He’s right, we do crave the familiar. At least, I do.
I remember hearing a tape by Rabbi Akiva Tatz (the Chicago Community Kollel brough him in to speak in 1998 and I purchased a tape) discuss the idea that ones’ neshama naturally gravitates toward mitzvos. That’s why, he said, when someone becoming observant learns a concept or a certain halacha dealing with Shabbos or Kashrus, for example, it clicks or makes sense to him or her. We feel as if we ‘knew it’ already.
It could also be why lighting the menorah and having some sort of a Pesach seder are the most common Jewish ‘rituals’ celebrated by our not-yet-Observant brothers and sisters (see this post). On a neshama level we connect with these actions.
There are time in life when I hear, see, or am reminded of something and a wave of happiness, content, or excitement comes over me.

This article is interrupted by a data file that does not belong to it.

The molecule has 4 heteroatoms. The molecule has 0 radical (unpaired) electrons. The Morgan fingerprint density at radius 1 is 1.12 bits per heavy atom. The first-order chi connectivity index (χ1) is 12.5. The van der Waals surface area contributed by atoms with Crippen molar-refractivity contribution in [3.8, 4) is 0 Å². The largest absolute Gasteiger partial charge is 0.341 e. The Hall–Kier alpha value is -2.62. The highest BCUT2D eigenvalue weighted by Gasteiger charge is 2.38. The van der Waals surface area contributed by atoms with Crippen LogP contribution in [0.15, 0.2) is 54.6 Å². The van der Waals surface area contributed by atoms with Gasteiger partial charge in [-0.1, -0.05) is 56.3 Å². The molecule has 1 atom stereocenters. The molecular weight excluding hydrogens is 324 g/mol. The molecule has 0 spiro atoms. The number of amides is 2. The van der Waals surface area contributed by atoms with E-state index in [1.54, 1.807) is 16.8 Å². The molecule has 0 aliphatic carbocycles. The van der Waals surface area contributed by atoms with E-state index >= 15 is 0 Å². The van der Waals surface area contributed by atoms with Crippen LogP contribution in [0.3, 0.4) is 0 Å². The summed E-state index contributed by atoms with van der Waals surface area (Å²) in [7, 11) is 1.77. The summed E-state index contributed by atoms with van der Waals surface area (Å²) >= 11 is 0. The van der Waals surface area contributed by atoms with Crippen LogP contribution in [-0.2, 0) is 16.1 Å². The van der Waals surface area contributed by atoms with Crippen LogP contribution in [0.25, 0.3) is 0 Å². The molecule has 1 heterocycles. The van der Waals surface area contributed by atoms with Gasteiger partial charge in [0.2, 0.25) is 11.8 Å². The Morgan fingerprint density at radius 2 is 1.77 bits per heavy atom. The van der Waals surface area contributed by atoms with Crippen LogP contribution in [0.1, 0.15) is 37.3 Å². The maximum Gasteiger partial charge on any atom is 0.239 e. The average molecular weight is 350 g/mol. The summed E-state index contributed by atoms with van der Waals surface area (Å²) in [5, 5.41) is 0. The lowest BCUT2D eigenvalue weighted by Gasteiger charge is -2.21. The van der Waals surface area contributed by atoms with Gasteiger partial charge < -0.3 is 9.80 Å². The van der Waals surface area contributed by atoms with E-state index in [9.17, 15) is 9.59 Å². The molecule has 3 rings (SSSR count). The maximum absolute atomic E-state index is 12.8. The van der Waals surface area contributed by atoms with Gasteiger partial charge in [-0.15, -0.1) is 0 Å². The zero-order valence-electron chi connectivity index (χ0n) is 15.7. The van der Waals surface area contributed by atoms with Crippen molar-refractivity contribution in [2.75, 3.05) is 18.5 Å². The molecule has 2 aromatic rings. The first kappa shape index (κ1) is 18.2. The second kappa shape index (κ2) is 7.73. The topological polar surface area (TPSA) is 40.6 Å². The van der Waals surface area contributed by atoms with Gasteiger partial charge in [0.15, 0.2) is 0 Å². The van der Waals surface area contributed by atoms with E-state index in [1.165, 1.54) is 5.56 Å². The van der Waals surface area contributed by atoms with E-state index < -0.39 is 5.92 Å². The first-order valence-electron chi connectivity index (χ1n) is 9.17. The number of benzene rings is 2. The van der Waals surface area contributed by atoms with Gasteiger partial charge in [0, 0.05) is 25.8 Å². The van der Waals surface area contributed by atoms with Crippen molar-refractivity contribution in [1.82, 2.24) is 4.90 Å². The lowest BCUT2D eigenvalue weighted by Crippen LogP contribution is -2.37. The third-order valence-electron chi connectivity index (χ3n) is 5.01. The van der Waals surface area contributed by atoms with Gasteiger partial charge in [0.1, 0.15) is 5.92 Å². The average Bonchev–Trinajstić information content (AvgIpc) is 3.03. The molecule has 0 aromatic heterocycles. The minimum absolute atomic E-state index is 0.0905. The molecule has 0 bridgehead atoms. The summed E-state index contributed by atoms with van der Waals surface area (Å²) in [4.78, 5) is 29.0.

Example: Several years ago I was able to hear Rav Shmuel Brazil daven Hallel on Simchas Torah in Yeshva Shor Yoshuv. Whenever I hear certain niggunim I am transported back to an incredible 45 minutes of intense davening and simcha.
Example: After about a year of living in Indianapolis I stumbled upon a 7-11 store. Ahhh…Slurpees! A favorite drink of mine anytime of the year. Just seeing those familar numbers “7” and “11” gave me a weird feeling of comfort. It’s the same way when we drive to New York and start seeing signs for different expressways, bridges, and tunnels.
The neshama (and in the case of Slurpees, the guf) craves what it knows…Torah and Mitzvos. It’s interesting what things we hold dear from childhood through adulthood.
So, coming back to sequels (yes, I intended to make the pun…ha-ha), this is trend of the “summer of sequels” might just be an echo of something much more deep. Thanks for reading!